Saturday Night Fever is the soundtrack album from the 1977 film Saturday Night Fever starring John Travolta that featured five hit songs including "Staying Alive", "Night Fever", "How Deep is Your Love", "Jive Talking" and "More Then a Woman". The soundtrack was released on November 15, 1977. It is one of the best-selling albums in history, and remains the second-biggest-selling soundtrack of all time, after The Bodyguard, selling 40 million copies worldwide (double-disc album).
In the United States, the album was certified 16× Platinum for shipments of at least 16 million units. The album stayed atop the charts for 24 straight weeks from January to July 1978 and stayed on Billboard's album charts for 120 weeks until March 1980. In the UK, the album spent 18 consecutive weeks at No. 1. The album epitomized the disco phenomenon on both sides of the Atlantic and was an international sensation. The album has been added to the National Recording Registry in the Library of Congress for being culturally significant. To understand the disco phenomenon, it is important to know the Bee Gee's history. This clip gives more background on the Bee Gees:
According to the DVD commentary for Saturday Night Fever, the producers intended to use the song "Lowdown" by Boz Scaggs in the rehearsal scene between Tony and Stephanie in the dance studio, and choreographed their dance moves to the song. However, representatives for Scaggs's label, Columbia Records, refused to grant legal clearance for it, as they wanted to pursue another disco movie project, which never materialized. Composer David Shire, who scored the film, had to, in turn, write a song to match the dance steps demonstrated in the scene and eliminate the need for future legal hassles. However, this track does not appear on the movie's soundtrack. This clip features the song, "Night Fever" and scenes the film:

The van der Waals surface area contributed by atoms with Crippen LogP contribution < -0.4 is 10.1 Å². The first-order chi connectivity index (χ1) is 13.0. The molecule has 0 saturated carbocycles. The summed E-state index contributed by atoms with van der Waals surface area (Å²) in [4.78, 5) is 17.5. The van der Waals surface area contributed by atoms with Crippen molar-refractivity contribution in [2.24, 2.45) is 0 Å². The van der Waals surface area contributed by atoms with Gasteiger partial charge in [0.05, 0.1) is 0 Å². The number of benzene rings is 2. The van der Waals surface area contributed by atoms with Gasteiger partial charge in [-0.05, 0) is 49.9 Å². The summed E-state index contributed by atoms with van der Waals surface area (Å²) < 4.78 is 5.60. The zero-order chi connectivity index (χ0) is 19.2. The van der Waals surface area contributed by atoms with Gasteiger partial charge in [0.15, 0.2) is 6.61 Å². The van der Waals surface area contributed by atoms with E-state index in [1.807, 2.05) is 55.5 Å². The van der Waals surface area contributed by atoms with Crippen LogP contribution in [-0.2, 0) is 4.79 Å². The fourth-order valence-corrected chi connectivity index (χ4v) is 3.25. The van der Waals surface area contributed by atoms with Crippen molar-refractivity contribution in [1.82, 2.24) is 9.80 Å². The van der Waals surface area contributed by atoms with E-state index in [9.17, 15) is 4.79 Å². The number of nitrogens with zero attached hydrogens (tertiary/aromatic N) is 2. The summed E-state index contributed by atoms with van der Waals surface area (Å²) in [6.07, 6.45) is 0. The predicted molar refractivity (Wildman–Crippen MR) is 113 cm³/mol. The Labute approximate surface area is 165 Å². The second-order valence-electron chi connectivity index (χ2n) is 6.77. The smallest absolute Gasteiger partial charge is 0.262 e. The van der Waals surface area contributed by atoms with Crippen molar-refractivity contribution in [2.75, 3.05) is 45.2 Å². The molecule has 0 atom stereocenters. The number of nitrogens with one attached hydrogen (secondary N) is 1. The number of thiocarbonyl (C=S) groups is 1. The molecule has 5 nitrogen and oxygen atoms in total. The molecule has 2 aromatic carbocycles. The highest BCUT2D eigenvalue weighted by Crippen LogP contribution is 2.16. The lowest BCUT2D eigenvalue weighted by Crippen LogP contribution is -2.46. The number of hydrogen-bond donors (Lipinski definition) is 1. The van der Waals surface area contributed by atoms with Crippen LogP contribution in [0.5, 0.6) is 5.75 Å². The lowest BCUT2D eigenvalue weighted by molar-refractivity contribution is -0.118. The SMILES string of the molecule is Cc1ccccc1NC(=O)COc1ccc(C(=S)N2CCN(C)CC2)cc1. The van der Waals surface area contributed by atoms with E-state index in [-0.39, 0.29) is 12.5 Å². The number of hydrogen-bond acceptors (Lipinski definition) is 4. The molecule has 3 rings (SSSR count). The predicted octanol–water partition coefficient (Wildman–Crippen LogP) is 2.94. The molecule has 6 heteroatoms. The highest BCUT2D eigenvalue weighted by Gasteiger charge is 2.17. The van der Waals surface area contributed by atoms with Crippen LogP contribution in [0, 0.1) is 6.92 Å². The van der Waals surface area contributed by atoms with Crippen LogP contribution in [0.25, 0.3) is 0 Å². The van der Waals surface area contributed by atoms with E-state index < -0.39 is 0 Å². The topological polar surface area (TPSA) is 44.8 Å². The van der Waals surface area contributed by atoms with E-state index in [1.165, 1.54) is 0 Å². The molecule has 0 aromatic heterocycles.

The Bee Gees's involvement in the film did not begin until post-production. As John Travolta asserted, "The Bee Gees weren't even involved in the movie in the beginning ... I was dancing to Stevie Wonder and Boz Scaggs." Producer Robert Stigwood commissioned the Bee Gees to create the songs for the film. As Robin Gibb asserted:
We were recording our new album in the north of France. And we'd written about and recorded about four or five songs for the new album when Stigwood rang from LA and said, 'We're putting together this little film, low budget, called "Tribal Rites of a Saturday Night". Would you have any songs on hand?', and we said, 'Look, we cant, we haven't any time to sit down and write for a film'. We didn't know what it was about. - Robin Gibb
The brothers wrote the songs "virtually in a single weekend" at Château d'Hérouville studio in France. The first song they recorded was "If I Can't Have You", but their version was not used in the film.
Barry Gibb remembered the reaction when Stigwood and music supervisor Bill Oakes arrived and listened to the demos:
They flipped out and said these will be great. We still had no concept of the movie, except some kind of rough script that they'd brought with them. Maurice Gibb recalled, "We played him demo tracks of 'If I Can't Have You', 'Night Fever' and 'More Than a Woman'. He asked if we could write it more discoey."